I had to face it. I got addicted — again.
I went from doing it a few times a day to doing it almost anytime I found myself between two tasks.
Once again, I had made myself a news-aholic.
Several times a day, I was doing the loop of my favorite news sites. I was scrolling to the end of my Google News feed and then refreshing it, hoping for a few new hits. First thing in the morning, last thing at night. I was even doing it between sets at the gym and in the minutes between client calls.
It felt normal because the consequences crept in over time. My attention and focus became scattered. I stopped noticing how the compulsiveness was feeding my hypervigilance.
Taking a week-long break out of the office gave me more time to breathe and think. I saw what it was doing to me and what I was doing to myself. So, I responded.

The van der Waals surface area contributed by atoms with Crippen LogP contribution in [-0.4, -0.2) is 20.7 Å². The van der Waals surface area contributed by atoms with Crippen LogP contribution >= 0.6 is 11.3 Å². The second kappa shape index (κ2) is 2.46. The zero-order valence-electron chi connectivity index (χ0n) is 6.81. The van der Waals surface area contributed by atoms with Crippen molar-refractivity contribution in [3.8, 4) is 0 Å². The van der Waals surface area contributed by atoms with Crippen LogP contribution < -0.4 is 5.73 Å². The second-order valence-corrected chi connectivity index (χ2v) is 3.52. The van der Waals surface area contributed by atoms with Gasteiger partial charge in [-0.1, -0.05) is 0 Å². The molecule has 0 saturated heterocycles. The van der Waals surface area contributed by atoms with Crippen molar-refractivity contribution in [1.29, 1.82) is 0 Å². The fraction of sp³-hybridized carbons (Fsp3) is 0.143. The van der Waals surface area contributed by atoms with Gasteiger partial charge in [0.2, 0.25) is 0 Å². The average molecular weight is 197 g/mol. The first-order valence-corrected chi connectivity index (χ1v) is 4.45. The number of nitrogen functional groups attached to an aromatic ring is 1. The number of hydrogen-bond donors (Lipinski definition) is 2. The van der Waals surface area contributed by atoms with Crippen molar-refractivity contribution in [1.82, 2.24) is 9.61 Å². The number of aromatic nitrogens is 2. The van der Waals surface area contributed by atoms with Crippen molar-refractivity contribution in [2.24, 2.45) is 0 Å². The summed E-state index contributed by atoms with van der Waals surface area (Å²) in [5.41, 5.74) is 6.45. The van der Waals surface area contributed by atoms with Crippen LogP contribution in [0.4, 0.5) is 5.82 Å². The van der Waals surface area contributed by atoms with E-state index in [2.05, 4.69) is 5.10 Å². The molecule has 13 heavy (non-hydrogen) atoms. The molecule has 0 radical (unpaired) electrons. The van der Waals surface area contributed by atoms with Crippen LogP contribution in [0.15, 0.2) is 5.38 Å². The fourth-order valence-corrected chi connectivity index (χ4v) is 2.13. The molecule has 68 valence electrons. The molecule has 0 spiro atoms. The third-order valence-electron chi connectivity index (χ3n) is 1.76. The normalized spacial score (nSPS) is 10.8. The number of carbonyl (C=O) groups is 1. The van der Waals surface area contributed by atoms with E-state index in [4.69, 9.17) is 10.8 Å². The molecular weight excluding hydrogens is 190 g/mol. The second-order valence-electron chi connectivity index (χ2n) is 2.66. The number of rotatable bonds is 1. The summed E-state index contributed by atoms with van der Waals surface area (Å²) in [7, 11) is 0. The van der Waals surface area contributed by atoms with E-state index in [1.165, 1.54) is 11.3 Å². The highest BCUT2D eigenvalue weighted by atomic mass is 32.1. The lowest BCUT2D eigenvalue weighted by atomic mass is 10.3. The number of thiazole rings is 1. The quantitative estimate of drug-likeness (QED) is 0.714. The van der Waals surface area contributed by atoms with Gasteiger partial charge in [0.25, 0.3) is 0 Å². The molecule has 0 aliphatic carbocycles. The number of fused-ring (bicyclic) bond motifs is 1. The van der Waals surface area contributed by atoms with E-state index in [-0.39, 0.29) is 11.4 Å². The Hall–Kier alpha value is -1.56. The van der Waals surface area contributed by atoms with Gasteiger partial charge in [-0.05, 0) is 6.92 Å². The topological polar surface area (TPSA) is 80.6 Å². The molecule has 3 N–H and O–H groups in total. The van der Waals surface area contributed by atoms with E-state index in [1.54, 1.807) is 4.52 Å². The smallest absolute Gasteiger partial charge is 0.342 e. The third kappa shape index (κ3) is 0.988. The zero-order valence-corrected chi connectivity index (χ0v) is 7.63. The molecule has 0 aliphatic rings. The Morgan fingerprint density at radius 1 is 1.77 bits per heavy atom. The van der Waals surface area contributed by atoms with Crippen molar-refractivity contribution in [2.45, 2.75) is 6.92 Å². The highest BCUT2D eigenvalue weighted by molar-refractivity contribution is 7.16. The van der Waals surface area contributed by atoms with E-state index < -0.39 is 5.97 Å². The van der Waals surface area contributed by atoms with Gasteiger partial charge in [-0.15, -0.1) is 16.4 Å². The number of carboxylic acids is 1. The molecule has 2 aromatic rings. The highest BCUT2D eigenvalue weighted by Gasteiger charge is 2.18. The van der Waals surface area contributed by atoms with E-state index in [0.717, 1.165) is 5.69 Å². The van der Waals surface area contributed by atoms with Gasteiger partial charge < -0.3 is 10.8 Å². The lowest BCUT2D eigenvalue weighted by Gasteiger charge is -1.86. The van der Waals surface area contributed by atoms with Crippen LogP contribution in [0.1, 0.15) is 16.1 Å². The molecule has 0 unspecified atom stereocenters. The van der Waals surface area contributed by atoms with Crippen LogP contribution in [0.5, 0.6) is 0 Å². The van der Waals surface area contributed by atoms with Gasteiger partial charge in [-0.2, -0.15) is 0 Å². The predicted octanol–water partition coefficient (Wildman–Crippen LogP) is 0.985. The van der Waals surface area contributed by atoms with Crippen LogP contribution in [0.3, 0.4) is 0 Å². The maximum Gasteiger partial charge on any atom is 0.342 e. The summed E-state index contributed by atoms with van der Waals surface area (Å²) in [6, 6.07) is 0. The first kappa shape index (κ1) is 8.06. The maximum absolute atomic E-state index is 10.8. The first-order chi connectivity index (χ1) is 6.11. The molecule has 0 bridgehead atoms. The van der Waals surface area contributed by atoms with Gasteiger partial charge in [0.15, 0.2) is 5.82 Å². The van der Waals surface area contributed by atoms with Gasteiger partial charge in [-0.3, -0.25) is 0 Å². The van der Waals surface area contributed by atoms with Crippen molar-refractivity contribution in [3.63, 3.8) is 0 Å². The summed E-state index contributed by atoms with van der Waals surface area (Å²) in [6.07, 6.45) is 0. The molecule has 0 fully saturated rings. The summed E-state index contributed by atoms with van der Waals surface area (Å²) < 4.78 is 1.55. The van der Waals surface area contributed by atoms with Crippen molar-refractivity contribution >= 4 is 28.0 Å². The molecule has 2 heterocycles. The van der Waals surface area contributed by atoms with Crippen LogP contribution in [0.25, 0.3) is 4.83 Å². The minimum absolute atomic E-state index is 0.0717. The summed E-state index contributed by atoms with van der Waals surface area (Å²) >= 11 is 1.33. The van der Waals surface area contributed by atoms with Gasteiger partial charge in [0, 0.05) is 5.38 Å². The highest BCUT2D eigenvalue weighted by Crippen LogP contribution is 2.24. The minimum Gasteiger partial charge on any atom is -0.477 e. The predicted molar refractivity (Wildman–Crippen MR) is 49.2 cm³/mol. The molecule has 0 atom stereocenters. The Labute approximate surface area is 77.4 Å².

I installed a minimalist launcher on my cell phone—no more notifications, no more eye-catching icons. It let me choose which apps to bury under sub-menus to make them even harder to access. And it forces me to say, in advance, how many minutes I intend to spend using an app and warns me when the time runs out.
My phone usage plummeted at once. When I pick up my phone and see just a hospital-teal screen and the names of apps in text, I usually just put it down. I found new slots for reading, meditating, focusing on technique at the gym, and sometimes just sitting there.
I’m excited to see what becomes possible again.